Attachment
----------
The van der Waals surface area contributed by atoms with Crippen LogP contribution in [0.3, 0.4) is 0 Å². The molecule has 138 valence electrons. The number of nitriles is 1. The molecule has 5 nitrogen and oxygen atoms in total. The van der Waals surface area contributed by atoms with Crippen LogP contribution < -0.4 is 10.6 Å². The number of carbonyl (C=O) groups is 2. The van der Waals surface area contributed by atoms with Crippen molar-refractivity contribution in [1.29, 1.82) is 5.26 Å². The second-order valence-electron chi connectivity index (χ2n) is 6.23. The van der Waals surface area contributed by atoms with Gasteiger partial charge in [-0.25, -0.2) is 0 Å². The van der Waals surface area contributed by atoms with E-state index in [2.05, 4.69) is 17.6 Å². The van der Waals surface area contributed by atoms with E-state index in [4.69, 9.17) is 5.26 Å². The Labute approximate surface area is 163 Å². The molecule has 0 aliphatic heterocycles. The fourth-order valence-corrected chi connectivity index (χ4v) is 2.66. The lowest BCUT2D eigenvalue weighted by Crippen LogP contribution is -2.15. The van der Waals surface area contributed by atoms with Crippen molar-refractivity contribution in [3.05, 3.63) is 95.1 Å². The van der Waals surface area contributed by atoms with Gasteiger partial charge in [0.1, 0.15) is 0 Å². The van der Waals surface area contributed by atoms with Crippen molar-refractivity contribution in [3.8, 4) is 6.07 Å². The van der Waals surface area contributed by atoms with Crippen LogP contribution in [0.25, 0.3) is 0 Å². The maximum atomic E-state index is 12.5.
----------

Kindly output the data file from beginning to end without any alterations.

The van der Waals surface area contributed by atoms with Crippen LogP contribution in [0.3, 0.4) is 0 Å². The molecule has 138 valence electrons. The number of nitriles is 1. The molecule has 5 nitrogen and oxygen atoms in total. The van der Waals surface area contributed by atoms with Crippen LogP contribution < -0.4 is 10.6 Å². The number of carbonyl (C=O) groups is 2. The van der Waals surface area contributed by atoms with Crippen molar-refractivity contribution in [1.29, 1.82) is 5.26 Å². The second-order valence-electron chi connectivity index (χ2n) is 6.23. The van der Waals surface area contributed by atoms with Gasteiger partial charge in [-0.25, -0.2) is 0 Å². The van der Waals surface area contributed by atoms with E-state index in [2.05, 4.69) is 17.6 Å². The van der Waals surface area contributed by atoms with E-state index in [4.69, 9.17) is 5.26 Å². The Labute approximate surface area is 163 Å². The molecule has 0 aliphatic heterocycles. The fourth-order valence-corrected chi connectivity index (χ4v) is 2.66. The lowest BCUT2D eigenvalue weighted by Crippen LogP contribution is -2.15. The van der Waals surface area contributed by atoms with Crippen molar-refractivity contribution in [3.05, 3.63) is 95.1 Å². The van der Waals surface area contributed by atoms with Gasteiger partial charge in [0.1, 0.15) is 0 Å². The van der Waals surface area contributed by atoms with Crippen molar-refractivity contribution in [3.8, 4) is 6.07 Å². The van der Waals surface area contributed by atoms with Crippen LogP contribution in [0.25, 0.3) is 0 Å². The maximum atomic E-state index is 12.5.